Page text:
• X-axis: how positive or negative a term is among reviews of accepted papers. The further to the left the more positive a term was among accepted papers.
  • Y-axis: how positive or negative a term is among reviews of rejected papers. The higher a term is, the more positive it was among rejected papers.
Plot 4: contrasting term-sentiment associations of reviews of rejected and accepted papers. Click for an interactive version.

This leads to a division of four quadrants.

  • The upper-left is the Pollyanna quadrant. Terms which tended to be used in positive reviews, regardless of the. “Nice” dominates here, but also also terms like “great” and “potential”. Interestingly, the word “suffer” appears as well, although it was mostly used to summarize shortcomings of comparable approaches.
  • The upper-right is the uninfluential reviewers’ quadrant. These are terms that were used in negative reviews of accepted papers and positive reviews of rejected papers. Discussing a paper’s “usefulness” or “scalability” were, oddly, relatively good markers of an uninfluential review. Perhaps the ICLR area chairs are looking for beyond sheer practicality.
  • The lower-right is the negative quadrant. Some of these terms are stylistic (“actually,” “sure” and “enough”) and but terms “novelty” and “hard” point to fundamental criticisms of the concept and criticism of writing style (“hard to read”).
  • The lower-left corner is the influential quadrant. These were negative reviews of rejected papers and positive reviews of accepted papers. There’s less jargon here than the other quadrants, and closed-class terms that imply simple, coherent discourse structure “about”, “first”, “then”, and “given”. Also, words like “interesting”, “idea”, and “clear” are firmly in the quadrant.

Below is the code used to make this “FourSquareAxes” chart in Scattertext. Note that we disable “censor_points” on line 22 to allow for terms to be labeled over points.

Code to create Plot 4.

From words to phrases

We can also look, in a similar way, at how noun phrases can indicate how likely a review is to align with the acceptance decision or indicate polarity.

Phrases were found through Handler et. al (2016)’s Phrase Machine (https://github.com/slanglab/phrasemachine), which applies regular expressions over sequences of part-of-speech tags to identify probable NPs. PhraseMachine is integrated into Scattertext in an incarnation that can work in Python 2 or 3.

Plot 5: Noun phrases, polarity and acceptance decisions.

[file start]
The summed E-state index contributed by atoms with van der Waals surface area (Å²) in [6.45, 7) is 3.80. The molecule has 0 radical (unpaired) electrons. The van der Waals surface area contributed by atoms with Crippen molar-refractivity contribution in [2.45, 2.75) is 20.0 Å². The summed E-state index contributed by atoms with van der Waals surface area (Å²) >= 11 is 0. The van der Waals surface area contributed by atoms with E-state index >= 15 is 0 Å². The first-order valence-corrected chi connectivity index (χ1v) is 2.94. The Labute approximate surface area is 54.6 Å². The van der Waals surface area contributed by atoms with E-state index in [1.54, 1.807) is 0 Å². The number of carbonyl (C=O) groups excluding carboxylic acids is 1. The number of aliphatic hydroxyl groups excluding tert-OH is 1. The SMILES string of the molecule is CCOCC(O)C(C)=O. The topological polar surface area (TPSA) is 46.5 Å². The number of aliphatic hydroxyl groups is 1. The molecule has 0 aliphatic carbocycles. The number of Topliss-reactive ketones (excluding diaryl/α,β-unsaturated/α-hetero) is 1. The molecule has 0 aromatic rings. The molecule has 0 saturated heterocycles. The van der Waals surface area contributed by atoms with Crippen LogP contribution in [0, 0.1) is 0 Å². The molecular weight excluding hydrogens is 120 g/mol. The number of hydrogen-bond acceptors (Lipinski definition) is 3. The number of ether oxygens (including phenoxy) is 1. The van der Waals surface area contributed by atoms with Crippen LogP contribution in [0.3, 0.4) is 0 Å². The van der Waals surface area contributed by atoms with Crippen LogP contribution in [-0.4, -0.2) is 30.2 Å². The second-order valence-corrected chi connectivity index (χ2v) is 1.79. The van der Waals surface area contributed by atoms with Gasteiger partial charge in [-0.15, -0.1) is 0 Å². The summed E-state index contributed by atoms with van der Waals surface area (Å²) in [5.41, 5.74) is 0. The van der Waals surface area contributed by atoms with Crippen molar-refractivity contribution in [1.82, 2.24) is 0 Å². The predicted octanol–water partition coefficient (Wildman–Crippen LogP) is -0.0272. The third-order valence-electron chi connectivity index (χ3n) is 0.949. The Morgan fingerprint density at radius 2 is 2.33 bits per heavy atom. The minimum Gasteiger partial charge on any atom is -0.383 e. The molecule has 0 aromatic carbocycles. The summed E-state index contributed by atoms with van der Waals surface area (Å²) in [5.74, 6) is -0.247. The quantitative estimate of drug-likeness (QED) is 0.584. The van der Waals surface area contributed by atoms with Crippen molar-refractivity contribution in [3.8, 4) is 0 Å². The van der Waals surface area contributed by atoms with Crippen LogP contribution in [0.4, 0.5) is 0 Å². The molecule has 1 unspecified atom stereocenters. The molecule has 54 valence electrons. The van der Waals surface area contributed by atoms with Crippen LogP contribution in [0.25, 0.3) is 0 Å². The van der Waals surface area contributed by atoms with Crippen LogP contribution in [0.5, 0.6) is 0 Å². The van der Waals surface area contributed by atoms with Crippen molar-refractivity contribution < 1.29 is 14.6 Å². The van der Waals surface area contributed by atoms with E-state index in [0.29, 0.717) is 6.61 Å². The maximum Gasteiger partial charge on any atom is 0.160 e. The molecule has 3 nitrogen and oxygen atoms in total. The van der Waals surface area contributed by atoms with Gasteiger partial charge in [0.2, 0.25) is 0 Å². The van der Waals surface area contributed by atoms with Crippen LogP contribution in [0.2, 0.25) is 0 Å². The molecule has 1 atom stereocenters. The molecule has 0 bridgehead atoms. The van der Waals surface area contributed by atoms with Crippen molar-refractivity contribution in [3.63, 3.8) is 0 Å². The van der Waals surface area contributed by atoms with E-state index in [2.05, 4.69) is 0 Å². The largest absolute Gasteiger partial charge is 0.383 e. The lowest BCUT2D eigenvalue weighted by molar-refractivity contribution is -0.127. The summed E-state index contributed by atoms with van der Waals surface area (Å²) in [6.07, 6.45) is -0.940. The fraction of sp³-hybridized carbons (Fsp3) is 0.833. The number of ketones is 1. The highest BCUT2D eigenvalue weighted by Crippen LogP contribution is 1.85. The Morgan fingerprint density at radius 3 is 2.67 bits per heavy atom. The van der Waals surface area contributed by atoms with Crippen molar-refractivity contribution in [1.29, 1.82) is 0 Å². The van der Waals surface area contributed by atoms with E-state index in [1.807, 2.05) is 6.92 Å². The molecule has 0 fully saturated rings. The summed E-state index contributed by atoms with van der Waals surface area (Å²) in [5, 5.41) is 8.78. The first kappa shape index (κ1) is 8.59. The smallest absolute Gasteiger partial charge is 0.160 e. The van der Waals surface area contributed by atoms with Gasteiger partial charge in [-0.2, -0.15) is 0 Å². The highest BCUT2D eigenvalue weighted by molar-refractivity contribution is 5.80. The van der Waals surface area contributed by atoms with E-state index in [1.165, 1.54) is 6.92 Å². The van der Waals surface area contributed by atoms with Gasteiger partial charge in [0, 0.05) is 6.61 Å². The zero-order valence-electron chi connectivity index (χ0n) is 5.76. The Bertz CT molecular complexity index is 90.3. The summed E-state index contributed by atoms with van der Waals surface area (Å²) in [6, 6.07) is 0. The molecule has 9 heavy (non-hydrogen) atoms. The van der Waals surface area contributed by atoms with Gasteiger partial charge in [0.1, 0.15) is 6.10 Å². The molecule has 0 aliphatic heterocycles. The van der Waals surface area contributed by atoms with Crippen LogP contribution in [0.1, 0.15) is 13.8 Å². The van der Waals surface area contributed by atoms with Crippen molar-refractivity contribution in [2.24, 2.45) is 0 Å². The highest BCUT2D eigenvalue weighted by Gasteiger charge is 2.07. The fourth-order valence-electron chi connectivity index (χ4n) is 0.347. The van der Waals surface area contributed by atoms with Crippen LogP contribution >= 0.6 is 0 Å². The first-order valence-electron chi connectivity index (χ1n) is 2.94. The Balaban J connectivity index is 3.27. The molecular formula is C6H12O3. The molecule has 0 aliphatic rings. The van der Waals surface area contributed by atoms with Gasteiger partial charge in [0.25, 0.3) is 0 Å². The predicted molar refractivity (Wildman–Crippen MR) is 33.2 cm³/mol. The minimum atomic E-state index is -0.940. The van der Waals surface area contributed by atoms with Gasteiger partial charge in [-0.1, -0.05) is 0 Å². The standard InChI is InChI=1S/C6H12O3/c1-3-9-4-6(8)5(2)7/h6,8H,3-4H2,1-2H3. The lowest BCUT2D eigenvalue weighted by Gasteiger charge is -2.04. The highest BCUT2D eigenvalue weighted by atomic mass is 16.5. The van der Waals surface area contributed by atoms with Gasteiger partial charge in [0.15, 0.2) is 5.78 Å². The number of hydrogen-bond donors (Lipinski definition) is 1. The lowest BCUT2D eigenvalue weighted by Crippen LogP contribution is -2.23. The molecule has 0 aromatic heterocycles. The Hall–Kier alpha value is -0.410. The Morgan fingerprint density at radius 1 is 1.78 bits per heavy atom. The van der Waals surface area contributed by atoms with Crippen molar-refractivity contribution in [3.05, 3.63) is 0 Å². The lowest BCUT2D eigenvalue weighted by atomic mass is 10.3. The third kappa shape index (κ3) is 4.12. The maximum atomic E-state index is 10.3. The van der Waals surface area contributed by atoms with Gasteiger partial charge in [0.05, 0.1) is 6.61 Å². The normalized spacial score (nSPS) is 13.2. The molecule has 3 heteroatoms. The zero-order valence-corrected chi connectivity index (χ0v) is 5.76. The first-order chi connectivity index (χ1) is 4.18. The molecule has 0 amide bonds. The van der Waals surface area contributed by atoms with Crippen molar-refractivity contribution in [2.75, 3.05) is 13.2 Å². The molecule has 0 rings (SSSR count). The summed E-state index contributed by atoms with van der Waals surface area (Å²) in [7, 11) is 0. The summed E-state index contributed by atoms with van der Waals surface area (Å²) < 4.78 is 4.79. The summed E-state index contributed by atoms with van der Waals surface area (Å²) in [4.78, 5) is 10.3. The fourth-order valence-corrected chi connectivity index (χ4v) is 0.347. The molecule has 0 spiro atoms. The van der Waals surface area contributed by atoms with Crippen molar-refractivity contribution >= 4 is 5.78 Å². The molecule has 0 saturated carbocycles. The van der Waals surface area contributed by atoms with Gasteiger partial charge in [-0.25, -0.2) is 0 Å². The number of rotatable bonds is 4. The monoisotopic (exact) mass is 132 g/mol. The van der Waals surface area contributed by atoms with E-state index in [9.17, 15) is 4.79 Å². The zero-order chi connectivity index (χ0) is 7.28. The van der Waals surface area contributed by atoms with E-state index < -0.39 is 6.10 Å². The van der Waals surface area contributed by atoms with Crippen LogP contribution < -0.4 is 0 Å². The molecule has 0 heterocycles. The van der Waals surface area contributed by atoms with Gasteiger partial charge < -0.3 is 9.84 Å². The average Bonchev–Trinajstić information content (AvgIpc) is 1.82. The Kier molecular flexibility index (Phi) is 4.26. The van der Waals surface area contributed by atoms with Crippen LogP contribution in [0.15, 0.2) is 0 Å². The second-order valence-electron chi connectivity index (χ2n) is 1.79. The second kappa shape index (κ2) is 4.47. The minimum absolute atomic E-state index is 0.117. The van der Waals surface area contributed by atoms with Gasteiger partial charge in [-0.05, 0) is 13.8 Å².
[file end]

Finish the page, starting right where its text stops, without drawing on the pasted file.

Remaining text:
Interestingly, discussions of “previous work” are by far a very good indicator or an influential review. Like the unigram example, phrases in the lower-left quadrant aren’t genre heavy and deal with parts of the paper “main text”, “main idea” and basic ML concepts (“loss function”, “neural network”, etc.).

Uninfluential language is more pompous and verbose (“aspect of the paper”, “formulation of the problem”) and involves some in-the-weeds concepts like “inception distance.”

Code to create phrase-based Plot 5.

Postscript and Acknowledgements

Thanks to Julien Chaumond for the spelling correction: https://github.com/JasonKessler/jasonkessler.github.io/pull/1

After this blog post was published, the Allen Institute for Artificial Intelligence released a large corpus of paper reviews and corresponding acceptance decisions: https://github.com/allenai/PeerRead

References

Handler, A., Denny, M. J., Wallach, H., & O’Connor, B. (2016). “Bag of What? Simple Noun Phrase Extraction for Text Analysis”. In Proceedings of the Workshop on Natural Language Processing and Computational Social Science at the 2016 Conference on Empirical Methods in Natural Language Processing.

Matthew Honnibal, Mark Johnson. (2015.) An Improved Non-monotonic Transition System for Dependency Parsing. EMNLP.

Jurafsky, D., Chahuneau, V., Routledge, B., and Smith, N. (2014) Narrative framing of consumer sentiment in online restaurant reviews. First Monday 19(4). http://firstmonday.org/ojs/index.php/fm/article/view/4944.

Kessler, Jason S. (2017). Scattertext: a Browser-Based Tool for Visualizing how Corpora Differ. ACL System Demonstrations.

Schwartz, H. A., Eichstaedt, J. C., Kern, M. L., Dziurzynski, L., Ramones, S. M., Agrawal, M., . . . Ungar, L. H. (2013). Personality, gender, and age in the language of social media: The open vocabulary approach. PLoS One, 8(9), e73791. doi:10.1371/journal.pone.007379